It's an exciting time for green cars at the 2015 Tokyo Motor Show, and proof — if any more was needed — that the Japanese auto industry (like the American one, and, somewhat reluctantly, the German one) sees electric cars (and also fuel cells) as the wave of the future. The trend should continue at the Los Angeles show next month.
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I'm totally blown away by the Nissan IDS Concept. Nissan is an electric car pioneer, but it has been fairly quiet about autonomous car development. But remember that CEO Carlos Ghosn said in 2013 that by 2020 the company would have some form of autonomous drive "on multiple vehicles." Now it appears to be on track to actually make that happen. I've always thought that self-driving cars should be on electric platforms, and that’s exactly what the IDS is: a very cool self-driving EV.
Hinting at what we might see in iterations of the Leaf, the lightweight carbon-fiber-bodied IDS sports a 60-kilowatt-hour battery pack and 200-mile range. But what makes it special is what it does on the range. There's no B-pillar, and the doors (rear hinged at the back) open to a wide-open cabin with thin-shell seats that can swivel. Why? Well, the IDS has both manual and self-driving modes, and in the latter the front seats turn toward each other to facilitate no-hands conversation.
Nissan is clearly thinking about how cars would actually change if they were self-driving, and some of the ideas echo those seen in the Mercedes F 014 Luxury in Motion (debuted in Detroit early this year). Those doors open similarly, and the seats swivel. Benz went even further in Japan with its Vision Tokyo, featuring a "chill-out zone" lounge interior
The Vision Tokyo has fantastic presence, but is somewhat more fanciful than the IDS, which features technology that could go on cars tomorrow. Watch the video down below, and watch how pushing the "auto" button causes the steering wheel to fold up and the pedals to recede (and a flat panel taking their place).
The IDS says “Good Morning” through a windshield display. "Driving will be a choice you make," Nissan says. According to Ghosn, "Nissan Intelligent Driving improves a driver’s ability to see, think and react. It compensates for human error, which causes more than 90 percent of all car accidents. As a result, time spent behind the wheel is safer, cleaner, more efficient and more fun,"
That might be car show hype, but in Yokohama Nissan is testing its Piloted Drive 1.0, which the company says will be offered on production cars in Japan by the end of 2016. It's not full autonomy, but, as with the new Tesla software, it offers piloted driving under certain conditions. Lane changes (already possible in the Tesla) is targeted for 2018, and something like real autonomy — a car that can handle both city and rural roads, including intersections — by 2020.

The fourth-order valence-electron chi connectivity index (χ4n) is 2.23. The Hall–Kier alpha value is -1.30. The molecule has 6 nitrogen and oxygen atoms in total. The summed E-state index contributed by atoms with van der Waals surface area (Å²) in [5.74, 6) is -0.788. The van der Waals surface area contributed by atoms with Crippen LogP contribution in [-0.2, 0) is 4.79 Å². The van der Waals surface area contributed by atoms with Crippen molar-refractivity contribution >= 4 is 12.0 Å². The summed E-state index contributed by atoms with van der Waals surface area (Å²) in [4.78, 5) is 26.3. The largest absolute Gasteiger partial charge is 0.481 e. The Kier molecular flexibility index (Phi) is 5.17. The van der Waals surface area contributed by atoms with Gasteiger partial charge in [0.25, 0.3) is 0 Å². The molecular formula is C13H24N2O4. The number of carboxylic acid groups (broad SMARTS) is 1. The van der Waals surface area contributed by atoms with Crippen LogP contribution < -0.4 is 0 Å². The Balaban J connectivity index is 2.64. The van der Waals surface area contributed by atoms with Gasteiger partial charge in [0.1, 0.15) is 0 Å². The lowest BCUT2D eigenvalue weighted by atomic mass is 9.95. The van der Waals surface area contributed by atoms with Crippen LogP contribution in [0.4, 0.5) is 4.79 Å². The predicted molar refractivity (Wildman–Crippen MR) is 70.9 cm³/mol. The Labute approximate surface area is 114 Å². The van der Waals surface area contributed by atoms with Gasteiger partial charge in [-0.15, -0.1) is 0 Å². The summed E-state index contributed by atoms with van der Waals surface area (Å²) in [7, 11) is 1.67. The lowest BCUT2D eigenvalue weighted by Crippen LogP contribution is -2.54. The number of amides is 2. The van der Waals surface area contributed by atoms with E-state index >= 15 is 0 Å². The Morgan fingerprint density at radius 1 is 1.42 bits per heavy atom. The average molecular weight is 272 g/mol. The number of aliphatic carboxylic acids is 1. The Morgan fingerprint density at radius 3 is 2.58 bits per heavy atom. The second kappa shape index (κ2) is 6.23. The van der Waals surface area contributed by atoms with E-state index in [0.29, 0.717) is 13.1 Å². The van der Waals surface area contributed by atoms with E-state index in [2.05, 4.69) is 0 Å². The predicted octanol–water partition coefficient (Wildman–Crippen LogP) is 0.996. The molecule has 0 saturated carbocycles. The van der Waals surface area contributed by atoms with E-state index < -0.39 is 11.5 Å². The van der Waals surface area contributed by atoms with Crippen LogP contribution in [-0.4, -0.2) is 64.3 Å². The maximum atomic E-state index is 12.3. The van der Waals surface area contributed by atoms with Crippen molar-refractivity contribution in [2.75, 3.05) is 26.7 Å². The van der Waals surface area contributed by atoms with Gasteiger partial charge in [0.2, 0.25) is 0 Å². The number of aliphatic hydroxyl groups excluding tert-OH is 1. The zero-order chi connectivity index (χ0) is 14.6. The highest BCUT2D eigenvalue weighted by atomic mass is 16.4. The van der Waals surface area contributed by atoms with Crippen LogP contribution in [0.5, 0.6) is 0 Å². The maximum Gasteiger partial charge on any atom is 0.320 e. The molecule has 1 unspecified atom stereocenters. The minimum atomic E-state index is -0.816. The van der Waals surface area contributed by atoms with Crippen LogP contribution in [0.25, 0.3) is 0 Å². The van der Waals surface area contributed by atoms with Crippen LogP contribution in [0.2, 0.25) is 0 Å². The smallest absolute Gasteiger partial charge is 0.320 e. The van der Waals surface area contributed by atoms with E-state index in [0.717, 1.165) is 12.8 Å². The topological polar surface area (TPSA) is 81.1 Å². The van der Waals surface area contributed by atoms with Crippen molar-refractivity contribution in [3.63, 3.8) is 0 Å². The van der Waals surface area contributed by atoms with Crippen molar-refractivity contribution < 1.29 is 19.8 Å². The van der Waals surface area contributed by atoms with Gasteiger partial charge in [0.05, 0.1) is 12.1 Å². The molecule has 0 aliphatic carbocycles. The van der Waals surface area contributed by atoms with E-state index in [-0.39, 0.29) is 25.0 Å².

The tests are being carried out with a modified Leaf, with added radar, cameras (including an eight-way model with 360-degree view), a special miniaturized laser scanner, high-speed computer chips and a new human-machine interface. In tests, the Leaf is changing lanes, overtaking slower cars, merging, taking exits, handling interchanges and stopping at traffic signals.
OK, so what else is cool in Tokyo? Subaru’s Viziv Future Concept is a design for a new hybrid system. Subaru has only started to dip its toe in these waters (remember the anemic XV Crosstrek?), preferring to ride the popular wave with its four-wheel-drive models.
Bu the Viziv is different; it's AWD, of course, but a smaller version of its turbo flat four powers the front wheels and the rears gets the electric motor.
Mitsubishi, which is on life support in the U.S. market, is jazzing things up with the eX, a battery prototype that is on a platform of the next Outlander Sport. Among the features are self-parking and wireless charging. Looks to be a rather more capable entry than the current I-MiEV, with twice the range. And will we ever see the Outlander plug-in hybrid on the American market (it is doing well in Europe)?
Also, as expected Honda brought out its fuel-cell car, now definitively named the Clarity, which has a 2016 delivery date in both the U.S. and Japan.
And Toyota, having already brought out its hydrogen Mirai, complemented it with a very forward-looking prototype called the FCV-Plus. Features include electric motors at all four wheels and the ability not only to refuel other cars, but to power homes during blackouts.
There is still a severe shortage of hydrogen stations in Japan as well as the U.S., but Nissan, Honda and Toyota have set up a working group to make sure Tokyo gets good coverage by the time of the Summer Olympics there in 2020.
Meanwhile, BMW said in Tokyo that it would be bringing out its own fuel-cell sedan "sometime after 2020." The company has been working on a hydrogen
compression system, and claims it should be able to better the 435-mile range
of the Toyota Mirai. And Benz's Vision Tokyo is hydrogen-powered, too.
As I said, it was quite a green show.